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#84102 - 03/10/03 10:40 AM Current Carrying Conductors  
boxford  Offline
Member
Joined: Mar 2003
Posts: 15
St. Paul, MN, USA
I work for 3M as an electrical engineer and during a design review we had a debate on what is exactly considered a current carrying conductor for the purpose of derating, pertaining to T310.15(B)(2)(a). A standard I/O module is only rated for 2A and is typically fused at 5A. So most of the devices connected to an I/O module such as a solenoid valve, a level switch, a proximity switch, etc. has very little current flowing through the conductors connected to that device. Is there a specific article, section, or exception in the code that states certain devices do not have to be considered current carrying conductors when derating. Any help that you can offer in this issue would be greatly appreciated.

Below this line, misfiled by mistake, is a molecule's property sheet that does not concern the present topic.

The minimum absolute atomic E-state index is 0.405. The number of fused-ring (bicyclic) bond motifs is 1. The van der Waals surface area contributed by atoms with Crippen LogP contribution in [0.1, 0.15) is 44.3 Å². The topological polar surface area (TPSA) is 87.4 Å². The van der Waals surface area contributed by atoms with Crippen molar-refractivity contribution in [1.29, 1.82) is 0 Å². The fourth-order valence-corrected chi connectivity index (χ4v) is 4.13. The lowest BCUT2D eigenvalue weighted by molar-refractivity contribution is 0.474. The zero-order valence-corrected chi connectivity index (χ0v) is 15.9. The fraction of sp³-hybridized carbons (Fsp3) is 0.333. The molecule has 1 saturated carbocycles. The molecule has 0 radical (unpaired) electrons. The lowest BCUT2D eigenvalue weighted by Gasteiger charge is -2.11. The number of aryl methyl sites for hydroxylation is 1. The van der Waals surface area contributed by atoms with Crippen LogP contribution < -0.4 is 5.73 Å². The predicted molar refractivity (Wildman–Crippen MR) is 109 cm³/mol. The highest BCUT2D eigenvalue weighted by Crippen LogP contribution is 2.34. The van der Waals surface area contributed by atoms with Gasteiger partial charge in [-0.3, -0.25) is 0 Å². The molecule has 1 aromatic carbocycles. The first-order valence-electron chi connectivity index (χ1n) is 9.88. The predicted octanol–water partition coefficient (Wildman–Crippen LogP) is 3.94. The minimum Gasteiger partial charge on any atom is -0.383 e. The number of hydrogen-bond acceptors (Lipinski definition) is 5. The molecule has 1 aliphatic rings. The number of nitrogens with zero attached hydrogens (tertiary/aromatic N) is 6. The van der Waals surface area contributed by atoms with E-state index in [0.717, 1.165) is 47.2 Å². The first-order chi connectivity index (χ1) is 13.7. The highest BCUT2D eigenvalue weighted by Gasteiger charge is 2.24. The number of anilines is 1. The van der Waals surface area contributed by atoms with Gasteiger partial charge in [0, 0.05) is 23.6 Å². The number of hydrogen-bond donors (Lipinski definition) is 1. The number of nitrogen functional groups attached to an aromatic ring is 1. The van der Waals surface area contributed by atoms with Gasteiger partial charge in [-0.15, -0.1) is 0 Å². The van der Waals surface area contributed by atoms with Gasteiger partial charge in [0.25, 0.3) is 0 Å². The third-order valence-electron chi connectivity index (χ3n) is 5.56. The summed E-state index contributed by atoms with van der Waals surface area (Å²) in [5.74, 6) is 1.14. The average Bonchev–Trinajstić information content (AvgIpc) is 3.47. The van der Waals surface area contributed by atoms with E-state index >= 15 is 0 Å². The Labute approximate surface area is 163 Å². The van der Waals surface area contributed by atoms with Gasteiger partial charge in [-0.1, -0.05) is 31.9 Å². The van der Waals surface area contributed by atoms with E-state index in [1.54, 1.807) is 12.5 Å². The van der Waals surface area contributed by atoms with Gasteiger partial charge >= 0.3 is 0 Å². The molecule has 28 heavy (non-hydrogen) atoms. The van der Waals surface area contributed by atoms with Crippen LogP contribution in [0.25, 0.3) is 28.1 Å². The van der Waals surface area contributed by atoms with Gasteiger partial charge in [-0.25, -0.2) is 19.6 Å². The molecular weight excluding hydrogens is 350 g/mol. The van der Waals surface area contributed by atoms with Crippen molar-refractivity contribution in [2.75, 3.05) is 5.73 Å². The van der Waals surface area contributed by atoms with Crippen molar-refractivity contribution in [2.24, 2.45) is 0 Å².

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#84103 - 03/10/03 11:34 AM Re: Current Carrying Conductors  
resqcapt19  Offline
Member
Joined: Nov 2000
Posts: 2,148
IL
Look at Exception #1 to 310.15(B)(2).
Don


Don(resqcapt19)

#84104 - 03/10/03 03:03 PM Re: Current Carrying Conductors  
JBD  Offline
Member
Joined: Jul 2001
Posts: 599
WI, USA
NFPA70 (the NEC) is for premises wiring not for machinery. NFPA79 (Electrical Standard for Industrial Machinery) may be more appropiate for your application. The scope of NFPA79 includes: "...systems of industrial machines...commencing at the place of connection of the supply..."

Some major differences between the two standards:
minimum circuit wire size; NEC-#14, NFPA79-#24 (in raceway)
maximum raceway fill; NEC-40%, NFPA79-50%
drain holes in raceways; NEC-not allowed, NFPA79- upto 1/4"
raceway as grounding or bonding conductor; NEC-allowed; NFPA70 - not allowed

[This message has been edited by JBD (edited 03-10-2003).]



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